You’ve filed a bankruptcy in Georgia, and now you want to settle down and purchase a house. Contrary to popular belief, filing bankruptcy is not going to destroy your credit for life. While it is true that filing for bankruptcy will ding your credit to the tune of about 150 points, you will begin to receive credit card offers from lenders soon after you receive your discharge. Why, you ask? Because if you receive a discharge under Chapter 7, you cannot receive another discharge to wipe out your debts for another 8 years. Taking a credit card offer is not always the best option for someone who just got out of debt, so only apply for a credit card if you have the discipline to pay off the balance in full every month. Here are a few things you can do to reestablish your credit to qualify for a mortgage at a decent rate:
1. Pay Your Bills on Time
This is the most important step you can take in rebuilding your credit after bankruptcy. Rent, utilities, and any payments you may continue to have throughout your bankruptcy, such as your home mortgage and car note, should always be paid on time. I recommend setting up automatic payment deductions for all expenses so you don’t even have to think about it. Payment history is one of the most important factors in determining your FICO score, so never make a late payment.
2. Take a Credit Card Offer, ON ONE CONDITION!
Everyone falls on hard times, and after bankruptcy, you will have credit card offers coming in the mail. If you absolutely know that you will pay off the balance in full every single month, then apply and use this to your advantage. This is a quick way to rebuild your credit after filing a Georgia bankruptcy. I recommend charging only one item per month on this card in the beginning, such as your cable bill or your car’s gas usage. If you pay it off in full every month, charge a little more.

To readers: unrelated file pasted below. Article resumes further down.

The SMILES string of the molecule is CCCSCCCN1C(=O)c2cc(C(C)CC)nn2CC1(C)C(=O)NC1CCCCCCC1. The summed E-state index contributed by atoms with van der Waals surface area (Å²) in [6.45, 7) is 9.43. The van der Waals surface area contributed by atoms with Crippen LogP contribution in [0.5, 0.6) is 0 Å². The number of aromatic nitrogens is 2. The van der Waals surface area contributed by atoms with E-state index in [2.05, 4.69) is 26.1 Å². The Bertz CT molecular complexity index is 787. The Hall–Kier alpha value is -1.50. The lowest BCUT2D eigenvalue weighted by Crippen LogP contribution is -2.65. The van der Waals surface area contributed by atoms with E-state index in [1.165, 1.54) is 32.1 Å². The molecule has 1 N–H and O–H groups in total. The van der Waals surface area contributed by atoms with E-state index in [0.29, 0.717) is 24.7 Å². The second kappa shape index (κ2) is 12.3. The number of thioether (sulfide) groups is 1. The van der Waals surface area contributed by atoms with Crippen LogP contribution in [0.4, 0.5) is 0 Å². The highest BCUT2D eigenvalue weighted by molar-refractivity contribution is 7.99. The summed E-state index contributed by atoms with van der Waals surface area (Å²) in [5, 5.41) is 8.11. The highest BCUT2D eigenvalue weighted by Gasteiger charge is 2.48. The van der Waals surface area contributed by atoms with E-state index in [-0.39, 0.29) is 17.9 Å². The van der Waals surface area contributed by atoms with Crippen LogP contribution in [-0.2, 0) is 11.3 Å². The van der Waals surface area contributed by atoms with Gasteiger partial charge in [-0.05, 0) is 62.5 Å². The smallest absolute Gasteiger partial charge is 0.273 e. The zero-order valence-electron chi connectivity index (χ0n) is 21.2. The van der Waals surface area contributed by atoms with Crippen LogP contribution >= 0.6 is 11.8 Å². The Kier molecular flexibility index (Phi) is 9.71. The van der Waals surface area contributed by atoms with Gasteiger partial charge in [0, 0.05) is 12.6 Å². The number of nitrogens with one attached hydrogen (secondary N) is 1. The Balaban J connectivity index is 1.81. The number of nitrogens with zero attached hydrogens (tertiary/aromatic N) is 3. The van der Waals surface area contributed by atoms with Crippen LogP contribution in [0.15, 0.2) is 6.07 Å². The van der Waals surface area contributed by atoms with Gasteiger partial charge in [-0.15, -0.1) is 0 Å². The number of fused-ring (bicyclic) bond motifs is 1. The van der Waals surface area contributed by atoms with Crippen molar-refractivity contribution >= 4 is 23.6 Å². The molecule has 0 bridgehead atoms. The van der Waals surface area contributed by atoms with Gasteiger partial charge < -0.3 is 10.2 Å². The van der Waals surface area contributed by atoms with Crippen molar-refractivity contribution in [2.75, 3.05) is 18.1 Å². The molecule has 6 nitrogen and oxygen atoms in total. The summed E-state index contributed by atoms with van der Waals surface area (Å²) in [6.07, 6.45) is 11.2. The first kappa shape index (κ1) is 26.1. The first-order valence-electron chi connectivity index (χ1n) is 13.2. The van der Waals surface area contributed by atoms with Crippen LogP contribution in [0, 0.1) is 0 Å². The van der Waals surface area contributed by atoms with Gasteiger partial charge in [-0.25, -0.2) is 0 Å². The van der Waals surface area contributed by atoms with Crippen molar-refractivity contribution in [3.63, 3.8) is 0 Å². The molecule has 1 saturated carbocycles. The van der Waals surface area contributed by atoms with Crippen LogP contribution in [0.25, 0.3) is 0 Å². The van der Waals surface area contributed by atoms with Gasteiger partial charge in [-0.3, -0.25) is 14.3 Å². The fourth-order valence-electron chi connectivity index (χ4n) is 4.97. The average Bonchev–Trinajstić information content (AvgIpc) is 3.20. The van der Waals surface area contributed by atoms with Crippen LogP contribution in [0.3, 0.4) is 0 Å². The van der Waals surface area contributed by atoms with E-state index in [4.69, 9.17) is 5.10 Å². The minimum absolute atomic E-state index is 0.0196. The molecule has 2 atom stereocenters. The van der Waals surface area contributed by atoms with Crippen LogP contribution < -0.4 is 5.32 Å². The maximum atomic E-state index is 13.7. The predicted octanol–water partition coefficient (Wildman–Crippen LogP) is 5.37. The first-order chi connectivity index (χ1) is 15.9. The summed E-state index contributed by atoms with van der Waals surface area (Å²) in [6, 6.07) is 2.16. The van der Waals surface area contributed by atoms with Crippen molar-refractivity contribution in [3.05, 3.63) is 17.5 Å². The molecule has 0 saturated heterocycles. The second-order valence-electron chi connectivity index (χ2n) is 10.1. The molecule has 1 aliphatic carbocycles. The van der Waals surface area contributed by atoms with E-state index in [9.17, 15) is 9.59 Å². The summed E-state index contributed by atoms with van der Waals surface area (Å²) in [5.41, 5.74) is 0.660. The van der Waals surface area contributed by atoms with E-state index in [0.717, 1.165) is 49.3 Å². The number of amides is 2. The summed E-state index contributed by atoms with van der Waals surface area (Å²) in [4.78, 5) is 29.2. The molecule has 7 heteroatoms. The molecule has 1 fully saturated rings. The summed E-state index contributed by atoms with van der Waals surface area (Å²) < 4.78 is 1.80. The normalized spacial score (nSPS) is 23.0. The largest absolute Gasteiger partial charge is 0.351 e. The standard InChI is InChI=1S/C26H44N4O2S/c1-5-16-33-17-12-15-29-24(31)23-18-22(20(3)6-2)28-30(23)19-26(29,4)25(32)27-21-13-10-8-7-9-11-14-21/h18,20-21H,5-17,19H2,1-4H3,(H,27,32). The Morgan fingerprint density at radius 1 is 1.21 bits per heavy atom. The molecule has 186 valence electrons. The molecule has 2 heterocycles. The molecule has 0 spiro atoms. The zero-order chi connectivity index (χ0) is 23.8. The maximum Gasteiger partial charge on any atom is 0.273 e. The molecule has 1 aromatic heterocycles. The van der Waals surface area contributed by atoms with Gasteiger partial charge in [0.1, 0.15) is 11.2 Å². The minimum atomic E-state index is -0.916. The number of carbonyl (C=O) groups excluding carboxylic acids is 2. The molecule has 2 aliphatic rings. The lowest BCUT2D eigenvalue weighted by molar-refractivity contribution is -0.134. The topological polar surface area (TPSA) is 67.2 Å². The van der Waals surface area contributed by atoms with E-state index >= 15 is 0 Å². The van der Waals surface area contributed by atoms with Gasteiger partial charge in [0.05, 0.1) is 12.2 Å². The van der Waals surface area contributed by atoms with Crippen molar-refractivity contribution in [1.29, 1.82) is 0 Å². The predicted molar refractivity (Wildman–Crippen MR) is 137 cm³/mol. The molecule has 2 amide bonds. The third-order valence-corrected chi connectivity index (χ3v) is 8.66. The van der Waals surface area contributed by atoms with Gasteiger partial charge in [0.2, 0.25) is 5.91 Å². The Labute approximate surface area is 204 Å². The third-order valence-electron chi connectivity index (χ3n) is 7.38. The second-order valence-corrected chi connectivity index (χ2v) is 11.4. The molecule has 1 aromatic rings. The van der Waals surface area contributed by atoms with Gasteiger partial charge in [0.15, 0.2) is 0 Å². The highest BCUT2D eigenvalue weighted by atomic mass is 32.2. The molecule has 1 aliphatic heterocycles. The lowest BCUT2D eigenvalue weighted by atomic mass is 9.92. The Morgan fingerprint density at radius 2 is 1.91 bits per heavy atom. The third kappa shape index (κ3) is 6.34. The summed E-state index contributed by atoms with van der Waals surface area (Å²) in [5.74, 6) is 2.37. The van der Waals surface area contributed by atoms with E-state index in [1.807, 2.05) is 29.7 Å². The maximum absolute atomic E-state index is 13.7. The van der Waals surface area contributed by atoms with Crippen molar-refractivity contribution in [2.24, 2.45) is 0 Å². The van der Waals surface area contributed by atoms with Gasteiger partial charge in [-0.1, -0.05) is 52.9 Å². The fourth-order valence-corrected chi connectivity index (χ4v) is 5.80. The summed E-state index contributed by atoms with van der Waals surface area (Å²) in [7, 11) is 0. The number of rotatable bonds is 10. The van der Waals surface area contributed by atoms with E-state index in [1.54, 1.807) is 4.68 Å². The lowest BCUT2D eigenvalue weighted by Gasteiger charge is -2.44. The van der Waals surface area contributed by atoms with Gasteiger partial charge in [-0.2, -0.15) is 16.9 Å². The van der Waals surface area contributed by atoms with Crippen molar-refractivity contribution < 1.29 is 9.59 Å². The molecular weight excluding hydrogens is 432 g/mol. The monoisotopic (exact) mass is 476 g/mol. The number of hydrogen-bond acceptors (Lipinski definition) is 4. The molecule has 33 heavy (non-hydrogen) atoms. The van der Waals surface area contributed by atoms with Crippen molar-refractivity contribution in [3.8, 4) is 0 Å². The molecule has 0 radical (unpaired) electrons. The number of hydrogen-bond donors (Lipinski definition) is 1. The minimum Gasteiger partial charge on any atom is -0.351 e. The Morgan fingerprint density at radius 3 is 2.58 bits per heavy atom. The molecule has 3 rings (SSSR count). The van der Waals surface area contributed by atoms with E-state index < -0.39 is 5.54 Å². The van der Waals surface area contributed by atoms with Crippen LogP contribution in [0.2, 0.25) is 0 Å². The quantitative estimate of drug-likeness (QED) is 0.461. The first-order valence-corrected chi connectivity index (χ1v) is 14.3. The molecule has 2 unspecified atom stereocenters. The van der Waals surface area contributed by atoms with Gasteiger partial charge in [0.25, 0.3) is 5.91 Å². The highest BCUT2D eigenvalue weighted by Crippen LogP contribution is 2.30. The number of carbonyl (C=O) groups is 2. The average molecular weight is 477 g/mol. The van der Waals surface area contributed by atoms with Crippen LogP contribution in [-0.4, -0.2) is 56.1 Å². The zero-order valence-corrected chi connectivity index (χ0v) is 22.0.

3. Cash is King
If you want to purchase a house, cash will always be king, and saving up for a 20% down payment will make it much easier to qualify for a mortgage with an interest rate you can afford.
4. Verify Your Credit Report
Four months after your bankruptcy case closes, check your credit report to ensure that any pre-bankruptcy charges are still includes and talk with your attorney about disputing them.
5. Get a Second Card
If you prove to yourself that you can pay off the entire balance on the first card at the end of each month, apply for a second credit card and do the same.
A Chapter 7 case is a “liquidation” proceeding in which the Chapter 7 trustee is tasked with the administration of your case. The trustee’s job is to maximize the amount of property in the bankruptcy estate for the benefit of unsecured creditors. The bankruptcy estate is defined as all legal and equitable interest the debtor has as of the date of filing. The estate is subject to the control of the trustee, and the trustee has the ability to reach back and void certain transfers that were made prior to a debtor filing bankruptcy. A common scenario is when a debtor transfers title to a residence to his or her spouse or child shortly before filing. Some debtors will attempt to be clever and transfer a residence to a family trust a few months before filing. None of these techniques will work to exclude your residence from the grasp of the Trustee. Under Section 547 of the bankruptcy code, the Trustee may avoid any transfer of property to an insider (family member or business partner) made within one year of filing.